With its treasure trove of architecture, art (and tapas, too), Zaragoza is worth a closer look.
ZARAGOZA, Spain — Stepping out on a lazy Sunday, I stroll past remnants of a Roman wall and watch couples taking selfies with a statue of city namesake Caesar Augustus. Then I’m brought up short by the shimmering reflection of a 16th-century tower caught on the sleek glass walls of a very modern fountain celebrating the Hispanic world.
That’s 2,000-odd years of history in about a block, and just one of the reasons Zaragoza should be on your list of Spanish cities to explore.
Sure, it may be best known as the halfway point between Madrid and Barcelona. But with its treasure trove of architecture, art (and tapas, too), Zaragoza is worth a closer look.
The Goya Museum, which reopened in 2015 after extensive reorganization, is a good way to get acquainted with the works of the famous Spanish painter, who was born near here. The museum is set in a Renaissance nobleman’s home and includes works by Goya’s rivals and mentors as well as an extensive collection of his etchings; museogoya.ibercaja.es/en, 23 Calle Espoz y Mina. Open most days at 10 a.m., closing at 2 p.m. on Sundays and holidays. Admission about $5.
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Las Armas is an outdoor space that hosts everything from art and musical events to markets promoting local products; alasarmas.org, 66 Calle Las Armas. Some events ticketed.
Plaza del Pilar, a huge public square, is the defining feature of Zaragoza. It is home to two cathedrals and a museum displaying remains of a Roman forum. Just beyond it is the River Ebro with its tree-lined pathways.
Basilica del Pilar, topped with brightly colored cupolas, is a cathedral featuring ceiling paintings by Goya. You’ll also find two unexploded bombs on display; they were dropped during the Spanish Civil War. Open most days, free admission. About $3 to visit the cathedral’s museum, closed on Sundays, and about $4 to access the tower, closed on Mondays. Next door is the Cathedral of the Savior, which has a tapestry museum (entrance about $5) featuring wall-sized Flemish tapestries from the 16th to 18th centuries.
La Aljaferia, originally built as a country retreat for the city’s Islamic rulers and later the palace of Aragon’s Catholic monarchs, is now home to the regional parliament. It features a beautiful and tranquil garden — and a room where trials of the Spanish Inquisition were held. Open daily, but closed during parliamentary sessions, held some Thursdays and Fridays, bit.ly/2sND5xZ, admission about $6.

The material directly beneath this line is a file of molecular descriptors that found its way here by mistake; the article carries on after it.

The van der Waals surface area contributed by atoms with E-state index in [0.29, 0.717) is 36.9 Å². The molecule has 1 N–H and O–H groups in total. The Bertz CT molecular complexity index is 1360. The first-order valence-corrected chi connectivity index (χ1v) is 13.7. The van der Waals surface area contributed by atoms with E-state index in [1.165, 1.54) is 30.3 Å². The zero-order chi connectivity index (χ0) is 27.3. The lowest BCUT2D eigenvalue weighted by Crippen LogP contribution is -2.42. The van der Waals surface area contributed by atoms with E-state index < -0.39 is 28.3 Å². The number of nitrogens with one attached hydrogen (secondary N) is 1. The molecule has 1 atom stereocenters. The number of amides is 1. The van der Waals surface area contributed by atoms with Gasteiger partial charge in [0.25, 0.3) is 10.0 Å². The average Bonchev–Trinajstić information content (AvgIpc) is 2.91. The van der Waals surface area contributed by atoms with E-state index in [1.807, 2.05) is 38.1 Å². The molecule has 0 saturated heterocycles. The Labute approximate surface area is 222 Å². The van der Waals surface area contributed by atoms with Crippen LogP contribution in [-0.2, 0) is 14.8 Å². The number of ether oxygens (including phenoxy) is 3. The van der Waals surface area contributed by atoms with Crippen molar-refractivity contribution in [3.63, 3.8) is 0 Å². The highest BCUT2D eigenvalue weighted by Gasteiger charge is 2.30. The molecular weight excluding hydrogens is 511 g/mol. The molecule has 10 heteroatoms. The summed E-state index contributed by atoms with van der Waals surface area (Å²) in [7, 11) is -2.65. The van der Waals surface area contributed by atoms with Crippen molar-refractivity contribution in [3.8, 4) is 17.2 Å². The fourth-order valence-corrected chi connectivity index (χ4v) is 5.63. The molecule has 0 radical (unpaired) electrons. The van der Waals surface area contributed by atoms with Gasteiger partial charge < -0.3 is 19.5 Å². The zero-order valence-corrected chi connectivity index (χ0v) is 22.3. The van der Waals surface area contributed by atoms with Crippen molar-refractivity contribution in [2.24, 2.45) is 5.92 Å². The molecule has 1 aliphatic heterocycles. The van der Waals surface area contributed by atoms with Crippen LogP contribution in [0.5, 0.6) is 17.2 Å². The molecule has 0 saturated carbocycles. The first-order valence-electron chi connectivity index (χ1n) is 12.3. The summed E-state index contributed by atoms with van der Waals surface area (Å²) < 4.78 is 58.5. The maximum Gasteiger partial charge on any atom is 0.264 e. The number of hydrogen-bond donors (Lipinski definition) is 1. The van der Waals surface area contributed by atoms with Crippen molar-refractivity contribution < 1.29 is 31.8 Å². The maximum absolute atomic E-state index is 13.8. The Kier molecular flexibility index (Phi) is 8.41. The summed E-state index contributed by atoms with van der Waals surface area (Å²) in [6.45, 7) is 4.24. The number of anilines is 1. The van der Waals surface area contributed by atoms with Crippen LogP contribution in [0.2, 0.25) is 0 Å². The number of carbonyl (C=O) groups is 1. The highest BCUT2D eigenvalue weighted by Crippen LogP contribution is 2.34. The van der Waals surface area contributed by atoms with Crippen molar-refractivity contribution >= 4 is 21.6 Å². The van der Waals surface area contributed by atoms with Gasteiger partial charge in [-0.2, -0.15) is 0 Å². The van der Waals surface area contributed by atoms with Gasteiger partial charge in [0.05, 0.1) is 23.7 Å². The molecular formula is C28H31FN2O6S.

The wine region of Carinena is about a 40-minute drive from Zaragoza on the A-23. Wine tourism is an emerging business here so you won’t find the glitz, or the crowds, of a more developed region. Carinena refers to a grape (carignan in the U.S.), the region and a town, where you’ll find Bodegas San Valero, which offers tours and tastings starting at about $11, including tapas, and a $32 option that comes with a full lunch in their newly opened restaurant. Weekends from 10 a.m.-2 p.m., phone 011-34-976-620-400.
Also in Carinena is Grandes Vinos y Vinedos, which has tastings and English-language tours starting at around $7 and includes a take-home bottle. Booking in advance recommended, phone 011-34-976-62-12-61 or bit.ly/2tLtvsL.
Fancy a tapas crawl? Head for “El Tubo,” the series of tubes (narrow alleys in reality) that hums with chatter and the smell of crispy fried things as darkness falls. The district is not far from Plaza del Pilar; look for Calle Estebanes and Calle Libertad, the two main streets. Don’t show up hungry between 5 and 8 p.m., though, as most of the restaurants will be closed.
The Zaragoza Card offers convenience and a discount. Prices start at about $22 for a 24-hour pass, zaragozacards.com/en/.
MORE INFORMATION: zaragoza.es/ciudad/turismo/